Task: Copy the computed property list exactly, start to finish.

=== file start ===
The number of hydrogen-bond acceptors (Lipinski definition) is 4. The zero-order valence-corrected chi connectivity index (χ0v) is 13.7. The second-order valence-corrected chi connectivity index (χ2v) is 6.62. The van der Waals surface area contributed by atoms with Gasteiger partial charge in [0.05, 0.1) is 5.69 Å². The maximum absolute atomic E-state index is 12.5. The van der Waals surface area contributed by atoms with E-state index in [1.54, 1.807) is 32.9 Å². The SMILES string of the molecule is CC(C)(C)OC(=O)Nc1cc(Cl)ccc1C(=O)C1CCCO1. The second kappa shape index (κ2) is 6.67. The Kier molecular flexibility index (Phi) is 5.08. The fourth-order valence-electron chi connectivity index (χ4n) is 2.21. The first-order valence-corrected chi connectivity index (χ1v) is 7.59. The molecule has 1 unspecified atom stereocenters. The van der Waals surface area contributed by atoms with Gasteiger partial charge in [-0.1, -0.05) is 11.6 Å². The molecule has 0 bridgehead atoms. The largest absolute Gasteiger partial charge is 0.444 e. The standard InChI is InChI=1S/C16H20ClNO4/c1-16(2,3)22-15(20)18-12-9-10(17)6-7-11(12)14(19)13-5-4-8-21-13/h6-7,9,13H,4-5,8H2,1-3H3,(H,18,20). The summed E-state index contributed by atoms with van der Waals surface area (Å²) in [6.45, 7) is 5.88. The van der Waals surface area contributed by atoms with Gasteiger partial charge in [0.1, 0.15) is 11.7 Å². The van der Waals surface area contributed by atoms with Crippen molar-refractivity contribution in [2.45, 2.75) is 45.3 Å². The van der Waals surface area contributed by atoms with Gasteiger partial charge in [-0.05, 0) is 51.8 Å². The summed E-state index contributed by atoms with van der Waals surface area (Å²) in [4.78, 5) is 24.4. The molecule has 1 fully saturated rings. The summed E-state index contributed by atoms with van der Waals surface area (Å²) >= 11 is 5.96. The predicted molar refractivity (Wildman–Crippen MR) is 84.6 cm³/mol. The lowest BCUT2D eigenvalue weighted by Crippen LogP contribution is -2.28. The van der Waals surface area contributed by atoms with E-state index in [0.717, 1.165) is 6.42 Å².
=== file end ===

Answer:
The number of hydrogen-bond acceptors (Lipinski definition) is 4. The zero-order valence-corrected chi connectivity index (χ0v) is 13.7. The second-order valence-corrected chi connectivity index (χ2v) is 6.62. The van der Waals surface area contributed by atoms with Gasteiger partial charge in [0.05, 0.1) is 5.69 Å². The maximum absolute atomic E-state index is 12.5. The van der Waals surface area contributed by atoms with E-state index in [1.54, 1.807) is 32.9 Å². The SMILES string of the molecule is CC(C)(C)OC(=O)Nc1cc(Cl)ccc1C(=O)C1CCCO1. The second kappa shape index (κ2) is 6.67. The Kier molecular flexibility index (Phi) is 5.08. The fourth-order valence-electron chi connectivity index (χ4n) is 2.21. The first-order valence-corrected chi connectivity index (χ1v) is 7.59. The molecule has 1 unspecified atom stereocenters. The van der Waals surface area contributed by atoms with Gasteiger partial charge in [-0.1, -0.05) is 11.6 Å². The molecule has 0 bridgehead atoms. The largest absolute Gasteiger partial charge is 0.444 e. The standard InChI is InChI=1S/C16H20ClNO4/c1-16(2,3)22-15(20)18-12-9-10(17)6-7-11(12)14(19)13-5-4-8-21-13/h6-7,9,13H,4-5,8H2,1-3H3,(H,18,20). The summed E-state index contributed by atoms with van der Waals surface area (Å²) in [6.45, 7) is 5.88. The van der Waals surface area contributed by atoms with Gasteiger partial charge in [0.1, 0.15) is 11.7 Å². The van der Waals surface area contributed by atoms with Crippen molar-refractivity contribution in [2.45, 2.75) is 45.3 Å². The van der Waals surface area contributed by atoms with Gasteiger partial charge in [-0.05, 0) is 51.8 Å². The summed E-state index contributed by atoms with van der Waals surface area (Å²) in [4.78, 5) is 24.4. The molecule has 1 fully saturated rings. The summed E-state index contributed by atoms with van der Waals surface area (Å²) >= 11 is 5.96. The predicted molar refractivity (Wildman–Crippen MR) is 84.6 cm³/mol. The lowest BCUT2D eigenvalue weighted by Crippen LogP contribution is -2.28. The van der Waals surface area contributed by atoms with E-state index in [0.717, 1.165) is 6.42 Å².